Go seems to be able to print structs and arrays directly.

struct MyStruct {
    a: i32,
    b: i32


let arr: [i32; 10] = [1; 10];
  • 7
    Rust has a different philosophy than Go: where Go is "batteries included", Rust is "do not pay for what you do not use". Thus, if you wish to print MyStruct, you have to ask the compiler to include the code to print it (or code it yourself). – Matthieu M. May 15 '15 at 7:16
  • @MatthieuM. this is actually the right answer (with a great context in relation to Go). Post and I'll upvote. – d8aninja Mar 16 at 22:21

You want to implement the Debug trait on your struct. Using #[derive(Debug)] is the easiest solution. Then you can print it with {:?}:

struct MyStruct{
    a: i32,
    b: i32

fn main() {
    let x = MyStruct{ a: 10, b: 20 };
    println!("{:?}", x);
  • can we use Debug trait for arrays? – tez May 16 '15 at 8:38
  • @tez the Debug trait is already implemented for many types, including arrays from 0 to 32 items, as well as slices and Vec of any length. The important thing is that the item inside the container must also implement Debug. – Shepmaster May 16 '15 at 14:41

As mdup says, you can use Debug, but you can also use the Display trait. You can create a custom output:

struct MyStruct {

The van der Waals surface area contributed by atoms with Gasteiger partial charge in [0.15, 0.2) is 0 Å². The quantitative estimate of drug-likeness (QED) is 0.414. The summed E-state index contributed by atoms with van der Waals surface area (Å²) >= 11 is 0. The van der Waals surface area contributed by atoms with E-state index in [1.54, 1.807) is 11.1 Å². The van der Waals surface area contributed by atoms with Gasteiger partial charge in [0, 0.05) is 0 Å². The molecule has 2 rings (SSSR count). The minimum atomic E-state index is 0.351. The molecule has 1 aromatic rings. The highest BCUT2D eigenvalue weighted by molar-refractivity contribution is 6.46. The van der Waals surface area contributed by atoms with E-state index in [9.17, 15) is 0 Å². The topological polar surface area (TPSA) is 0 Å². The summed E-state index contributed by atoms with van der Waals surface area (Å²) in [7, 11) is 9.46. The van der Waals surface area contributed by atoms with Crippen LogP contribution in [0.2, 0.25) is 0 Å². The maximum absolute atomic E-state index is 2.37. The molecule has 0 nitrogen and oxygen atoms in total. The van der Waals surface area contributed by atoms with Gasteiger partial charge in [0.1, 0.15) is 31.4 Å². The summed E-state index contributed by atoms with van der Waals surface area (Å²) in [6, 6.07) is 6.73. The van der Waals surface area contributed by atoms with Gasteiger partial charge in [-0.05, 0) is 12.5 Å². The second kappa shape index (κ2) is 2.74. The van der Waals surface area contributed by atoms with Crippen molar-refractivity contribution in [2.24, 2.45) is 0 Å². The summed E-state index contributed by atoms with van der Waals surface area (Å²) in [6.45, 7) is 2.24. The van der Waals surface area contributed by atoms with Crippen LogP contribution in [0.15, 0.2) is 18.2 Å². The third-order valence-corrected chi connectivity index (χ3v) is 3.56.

a: i32,
    b: i32

impl std::fmt::Display for MyStruct {
    fn fmt(&self, f: &mut std::fmt::Formatter) -> std::fmt::Result {
        write!(f, "(value a: {}, value b: {})", self.a, self.b)

fn main() {
    let test = MyStruct { a: 0, b: 0 };

    println!("Used Display: {}", test);    


Used Display: (value a: 0, value b: 0)

For more information, you can look at the fmt module documentation.


As no one here explicitly answers for arrays, to print out an array you need to specify the {:?}, also used to print debug output

let val = 3;
let length = 32; // the maximum that can be printed without error
let array1d = [val; length];
let array2d = [array1d; length]; // or [[3; 32]; 32];
let array3d = [array2d; length]; // or [[[3; 32]; 32]; 32];

However arrays where length > 32 will exit with an error:

let length = 33;
let array1d = [3; length];
println("{:?}", array1d);
error[E0277]: the trait bound `[{integer}; 33]: std::fmt::Debug` is not satisfied
--> src\main.rs:6:22
|     println!("{:?}", array1d);
|                      ^^^^^^^ the trait `std::fmt::Debug` is not implemented for `[{integer}; 33]`

Longer arrays can be printed out with the approach from this answer: Implement Debug trait for large array type


Actually just {:?} is sufficient.

let a = [1, 2, 3, 4, 5];
let complete = &a[..];
println! ("{:?}", a);
println! ("{:?}", complete);
  • 1
    This is not true for structs. It only works for arrays. – Roco CTZ Jun 22 '18 at 2:32
  • And it only works for arrays whose inner elements implement the Debug trait. – Matthieu M. Mar 17 at 9:54

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